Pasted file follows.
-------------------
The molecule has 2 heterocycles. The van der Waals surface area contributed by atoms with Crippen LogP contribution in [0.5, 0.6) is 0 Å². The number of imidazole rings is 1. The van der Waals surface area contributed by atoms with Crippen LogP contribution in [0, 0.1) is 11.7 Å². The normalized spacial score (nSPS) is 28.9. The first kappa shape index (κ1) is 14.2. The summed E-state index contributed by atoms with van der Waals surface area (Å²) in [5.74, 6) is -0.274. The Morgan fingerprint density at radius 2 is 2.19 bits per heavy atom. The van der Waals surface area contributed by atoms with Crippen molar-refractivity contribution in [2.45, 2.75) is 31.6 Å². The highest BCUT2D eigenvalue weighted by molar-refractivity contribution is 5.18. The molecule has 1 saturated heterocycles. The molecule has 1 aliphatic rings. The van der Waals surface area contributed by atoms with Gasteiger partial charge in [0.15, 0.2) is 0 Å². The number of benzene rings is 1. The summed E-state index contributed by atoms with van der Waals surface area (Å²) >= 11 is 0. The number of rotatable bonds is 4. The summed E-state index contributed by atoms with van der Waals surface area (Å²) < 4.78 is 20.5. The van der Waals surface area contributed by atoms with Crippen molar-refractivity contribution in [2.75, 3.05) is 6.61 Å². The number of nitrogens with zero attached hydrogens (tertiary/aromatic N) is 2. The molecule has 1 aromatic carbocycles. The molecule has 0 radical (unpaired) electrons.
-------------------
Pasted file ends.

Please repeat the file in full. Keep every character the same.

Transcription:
The molecule has 2 heterocycles. The van der Waals surface area contributed by atoms with Crippen LogP contribution in [0.5, 0.6) is 0 Å². The number of imidazole rings is 1. The van der Waals surface area contributed by atoms with Crippen LogP contribution in [0, 0.1) is 11.7 Å². The normalized spacial score (nSPS) is 28.9. The first kappa shape index (κ1) is 14.2. The summed E-state index contributed by atoms with van der Waals surface area (Å²) in [5.74, 6) is -0.274. The Morgan fingerprint density at radius 2 is 2.19 bits per heavy atom. The van der Waals surface area contributed by atoms with Crippen molar-refractivity contribution in [2.45, 2.75) is 31.6 Å². The highest BCUT2D eigenvalue weighted by molar-refractivity contribution is 5.18. The molecule has 1 saturated heterocycles. The molecule has 1 aliphatic rings. The van der Waals surface area contributed by atoms with Gasteiger partial charge in [0.15, 0.2) is 0 Å². The number of benzene rings is 1. The summed E-state index contributed by atoms with van der Waals surface area (Å²) >= 11 is 0. The number of rotatable bonds is 4. The summed E-state index contributed by atoms with van der Waals surface area (Å²) < 4.78 is 20.5. The van der Waals surface area contributed by atoms with Crippen molar-refractivity contribution in [2.75, 3.05) is 6.61 Å². The number of nitrogens with zero attached hydrogens (tertiary/aromatic N) is 2. The molecule has 1 aromatic carbocycles. The molecule has 0 radical (unpaired) electrons.